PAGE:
The details you provide as part of the registration process can be amended until the first claim is submitted. However, once the first claim is submitted, it is unlikely the details can be changed so it will be important to ensure that the headcount and payroll figures are correct as these form the basis for calculating the JobMaker payments.
For each JobMaker period, you will need to establish that your headcount and payroll continues to demonstrate that at least one additional employee was employed (see Ongoing JobMaker reporting below).
How is baseline headcount calculated?
The baseline headcount figure is simply the number of employees employed by your business at 30 September 2020. Each employee is counted as one, regardless of whether they are full-time, part-time or casual. Contractors and sub-contractors are not counted. If someone is engaged on a fixed-term contract you will need to check whether they are classified as an employee or contractor.
If your business did not have any employees on 30 September 2020 or started business after 30 September 2020 then the baseline headcount is zero.
The baseline headcount figure will be adjusted in the second year of the JobMaker scheme to ensure new employees are not counted twice.
How is baseline payroll calculated?
Your business’s baseline payroll figure is the total payroll paid within the three months up to and including 6 October 2020 (i.e., a period of 92 days). This figure is also used for the purpose of determining the credit for the first JobMaker period, but adjustments will sometimes need to be made to this figure for future periods.
Salary, wages, commission, bonus, allowances;
PAYG withholding amounts; and
Salary sacrificed super contributions and fringe benefits
The ATO suggests that the following payments do not count towards the baseline or total payroll expenses:
Government Paid Parental Leave (GPPL);
Workers’ compensation absence (not able to work);
Reimbursements of expenses incurred by employees;
Directors’ fees (that are not salary and wages);
Lump sum payments (lump sum A, B, D and E);
Exempt foreign income (exempt from pay as you go withholding);
Eligible termination payments;
Fringe benefits provided to an employee which are not part of an effective salary sacrifice arrangement; and
Amounts contributed as super to meet employer super guarantee obligations.
Baseline payroll appears to focus on when payments are made, rather than the period that they relate to.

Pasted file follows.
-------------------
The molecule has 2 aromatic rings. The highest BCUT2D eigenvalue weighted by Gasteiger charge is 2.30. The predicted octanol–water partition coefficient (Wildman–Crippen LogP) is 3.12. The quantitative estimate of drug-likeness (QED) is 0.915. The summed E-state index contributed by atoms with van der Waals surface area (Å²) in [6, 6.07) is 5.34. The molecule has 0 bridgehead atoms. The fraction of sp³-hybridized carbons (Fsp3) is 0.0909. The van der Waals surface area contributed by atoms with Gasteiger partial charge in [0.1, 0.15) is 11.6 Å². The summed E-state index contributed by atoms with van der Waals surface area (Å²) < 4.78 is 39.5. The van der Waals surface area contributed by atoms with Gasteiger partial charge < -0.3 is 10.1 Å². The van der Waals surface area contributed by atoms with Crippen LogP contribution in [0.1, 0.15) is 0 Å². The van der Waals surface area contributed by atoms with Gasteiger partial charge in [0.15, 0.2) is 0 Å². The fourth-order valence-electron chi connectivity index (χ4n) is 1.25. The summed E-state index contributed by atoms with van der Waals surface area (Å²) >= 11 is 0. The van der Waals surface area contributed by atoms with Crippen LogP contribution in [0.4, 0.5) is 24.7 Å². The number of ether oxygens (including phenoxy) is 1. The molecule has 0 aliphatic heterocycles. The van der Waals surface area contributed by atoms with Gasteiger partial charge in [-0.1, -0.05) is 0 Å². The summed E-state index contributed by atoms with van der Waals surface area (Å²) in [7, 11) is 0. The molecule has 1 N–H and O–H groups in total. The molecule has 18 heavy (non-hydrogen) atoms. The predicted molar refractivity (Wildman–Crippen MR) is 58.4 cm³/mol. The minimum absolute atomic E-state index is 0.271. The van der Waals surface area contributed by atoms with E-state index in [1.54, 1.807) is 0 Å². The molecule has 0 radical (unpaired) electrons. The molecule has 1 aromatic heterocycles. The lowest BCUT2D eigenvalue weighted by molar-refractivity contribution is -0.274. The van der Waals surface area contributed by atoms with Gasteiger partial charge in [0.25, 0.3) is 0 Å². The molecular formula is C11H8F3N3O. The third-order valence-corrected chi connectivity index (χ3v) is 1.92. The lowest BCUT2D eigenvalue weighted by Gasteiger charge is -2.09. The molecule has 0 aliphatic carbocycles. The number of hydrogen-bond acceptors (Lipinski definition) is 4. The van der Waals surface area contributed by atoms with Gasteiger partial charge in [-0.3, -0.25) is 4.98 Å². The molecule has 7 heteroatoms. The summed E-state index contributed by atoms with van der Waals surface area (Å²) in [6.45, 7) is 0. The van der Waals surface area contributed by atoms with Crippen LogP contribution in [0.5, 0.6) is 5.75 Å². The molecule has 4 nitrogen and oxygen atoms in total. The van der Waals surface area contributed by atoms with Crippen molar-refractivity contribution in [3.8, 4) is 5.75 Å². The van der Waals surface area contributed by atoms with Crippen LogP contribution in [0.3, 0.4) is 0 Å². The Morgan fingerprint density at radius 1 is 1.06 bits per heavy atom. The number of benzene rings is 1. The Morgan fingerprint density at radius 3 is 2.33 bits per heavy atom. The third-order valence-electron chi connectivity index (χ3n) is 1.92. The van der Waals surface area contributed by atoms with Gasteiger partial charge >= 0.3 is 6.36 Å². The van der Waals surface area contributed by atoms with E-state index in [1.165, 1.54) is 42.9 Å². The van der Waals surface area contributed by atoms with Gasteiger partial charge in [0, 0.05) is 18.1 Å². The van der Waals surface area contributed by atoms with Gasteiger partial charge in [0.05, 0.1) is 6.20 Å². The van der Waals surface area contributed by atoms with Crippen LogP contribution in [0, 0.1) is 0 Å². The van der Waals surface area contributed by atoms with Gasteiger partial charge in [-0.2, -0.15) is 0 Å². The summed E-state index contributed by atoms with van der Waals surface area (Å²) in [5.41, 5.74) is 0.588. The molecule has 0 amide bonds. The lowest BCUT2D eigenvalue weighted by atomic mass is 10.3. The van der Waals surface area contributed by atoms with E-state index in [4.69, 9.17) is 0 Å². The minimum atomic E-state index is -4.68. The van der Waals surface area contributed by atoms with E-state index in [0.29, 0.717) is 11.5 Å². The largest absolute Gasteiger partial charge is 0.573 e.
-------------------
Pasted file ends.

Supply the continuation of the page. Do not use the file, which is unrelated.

Your business’s payroll expenses must have increased in the JobMaker period compared to the baseline payroll amount to be able to access JobMaker for that period. If payroll does not increase, your business will not be eligible for a payment for that period.
The payroll increase amount also provides an upper limit on the JobMaker payments for that period. That is, your business will not be eligible for payments that exceed your increase in payroll.
If your business is a new business that started after 6 October 2020, the baseline payroll amount will be zero. If the business only started employing employees part way through the three months up to 6 October 2020, then the baseline payroll simply includes the payroll expenses up to that date.
New employee example
Mary runs a small bakery business with one full-time employee. Her employee is paid a salary of $30,000 a year. The baseline payroll expenses for the first JobMaker period is the sum of the payroll amounts for the three months (92 days) up to and including 6 October 2020. Mary’s baseline payroll amount is $7,500.
The bakery has had a growth in sales which prompts Mary to hire an assistant manager on 7 October 2020.
The manager is paid $80,000 per year. The bakery’s total payroll expenses for the JobMaker period will be $27,500 ($20,000 for the assistant manager and $7,500 for her other employee). As the total payroll expenses for the JobMaker period exceeds the baseline payroll amount by $20,000, she has a payroll increase.
If Mary satisfies the other requirements, the bakery will be eligible for the JobMaker Hiring Credit payment for the period.
How is the ‘20 hours per week’ requirement calculated
An employee needs to have worked an average of at least 20 hours per week for the full weeks employed for the JobMaker period being claimed. To work out the number of hours that they must have worked or been paid for in the relevant period, start with the total days that the individual was employed by the entity in the JobMaker period. Then, divide this by 7 and round down to nearest whole number. This figure is then multiplied by 20.
Hours of paid work include paid overtime, paid leave and paid absences on public holidays. It does not include any unpaid leave. The number of hours actually worked include any hours worked, including unpaid overtime, paid leave and paid absences on public holidays and might be more appropriate if an employee is not paid on a particular rate (such as salaried employees).